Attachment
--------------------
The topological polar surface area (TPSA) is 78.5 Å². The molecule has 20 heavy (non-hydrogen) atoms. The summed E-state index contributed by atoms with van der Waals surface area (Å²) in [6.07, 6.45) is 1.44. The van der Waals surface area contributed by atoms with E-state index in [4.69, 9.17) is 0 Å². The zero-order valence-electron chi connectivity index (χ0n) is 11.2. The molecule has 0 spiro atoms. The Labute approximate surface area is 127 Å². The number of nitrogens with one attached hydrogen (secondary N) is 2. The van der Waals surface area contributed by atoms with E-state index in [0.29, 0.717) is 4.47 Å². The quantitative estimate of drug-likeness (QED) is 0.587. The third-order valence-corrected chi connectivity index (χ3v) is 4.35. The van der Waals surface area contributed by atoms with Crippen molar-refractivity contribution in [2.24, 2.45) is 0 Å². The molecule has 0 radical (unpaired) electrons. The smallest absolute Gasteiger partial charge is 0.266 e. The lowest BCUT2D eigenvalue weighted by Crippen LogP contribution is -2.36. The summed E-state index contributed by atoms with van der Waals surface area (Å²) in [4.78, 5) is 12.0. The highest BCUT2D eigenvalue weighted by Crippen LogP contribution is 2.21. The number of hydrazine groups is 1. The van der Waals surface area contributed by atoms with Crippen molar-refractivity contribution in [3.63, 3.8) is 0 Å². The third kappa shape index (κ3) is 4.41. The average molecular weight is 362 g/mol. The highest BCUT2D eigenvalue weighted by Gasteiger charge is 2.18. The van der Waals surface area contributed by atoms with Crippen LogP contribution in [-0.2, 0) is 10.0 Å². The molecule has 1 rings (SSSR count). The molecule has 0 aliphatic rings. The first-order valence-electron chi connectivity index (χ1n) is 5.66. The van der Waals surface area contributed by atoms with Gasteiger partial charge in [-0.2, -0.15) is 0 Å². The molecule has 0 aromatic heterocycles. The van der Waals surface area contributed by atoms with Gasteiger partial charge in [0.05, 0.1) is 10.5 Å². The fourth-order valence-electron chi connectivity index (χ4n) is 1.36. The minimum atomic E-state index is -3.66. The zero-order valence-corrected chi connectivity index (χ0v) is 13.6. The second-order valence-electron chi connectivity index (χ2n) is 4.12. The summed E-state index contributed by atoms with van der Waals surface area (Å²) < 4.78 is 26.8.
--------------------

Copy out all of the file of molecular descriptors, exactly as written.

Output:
The topological polar surface area (TPSA) is 78.5 Å². The molecule has 20 heavy (non-hydrogen) atoms. The summed E-state index contributed by atoms with van der Waals surface area (Å²) in [6.07, 6.45) is 1.44. The van der Waals surface area contributed by atoms with E-state index in [4.69, 9.17) is 0 Å². The zero-order valence-electron chi connectivity index (χ0n) is 11.2. The molecule has 0 spiro atoms. The Labute approximate surface area is 127 Å². The number of nitrogens with one attached hydrogen (secondary N) is 2. The van der Waals surface area contributed by atoms with E-state index in [0.29, 0.717) is 4.47 Å². The quantitative estimate of drug-likeness (QED) is 0.587. The third-order valence-corrected chi connectivity index (χ3v) is 4.35. The van der Waals surface area contributed by atoms with Crippen molar-refractivity contribution in [2.24, 2.45) is 0 Å². The molecule has 0 radical (unpaired) electrons. The smallest absolute Gasteiger partial charge is 0.266 e. The lowest BCUT2D eigenvalue weighted by Crippen LogP contribution is -2.36. The summed E-state index contributed by atoms with van der Waals surface area (Å²) in [4.78, 5) is 12.0. The highest BCUT2D eigenvalue weighted by Crippen LogP contribution is 2.21. The number of hydrazine groups is 1. The van der Waals surface area contributed by atoms with Crippen molar-refractivity contribution in [3.63, 3.8) is 0 Å². The third kappa shape index (κ3) is 4.41. The average molecular weight is 362 g/mol. The highest BCUT2D eigenvalue weighted by Gasteiger charge is 2.18. The van der Waals surface area contributed by atoms with Crippen LogP contribution in [-0.2, 0) is 10.0 Å². The molecule has 1 rings (SSSR count). The molecule has 0 aliphatic rings. The first-order valence-electron chi connectivity index (χ1n) is 5.66. The van der Waals surface area contributed by atoms with Gasteiger partial charge in [-0.2, -0.15) is 0 Å². The molecule has 0 aromatic heterocycles. The van der Waals surface area contributed by atoms with Gasteiger partial charge in [0.05, 0.1) is 10.5 Å². The fourth-order valence-electron chi connectivity index (χ4n) is 1.36. The minimum atomic E-state index is -3.66. The zero-order valence-corrected chi connectivity index (χ0v) is 13.6. The second-order valence-electron chi connectivity index (χ2n) is 4.12. The summed E-state index contributed by atoms with van der Waals surface area (Å²) < 4.78 is 26.8.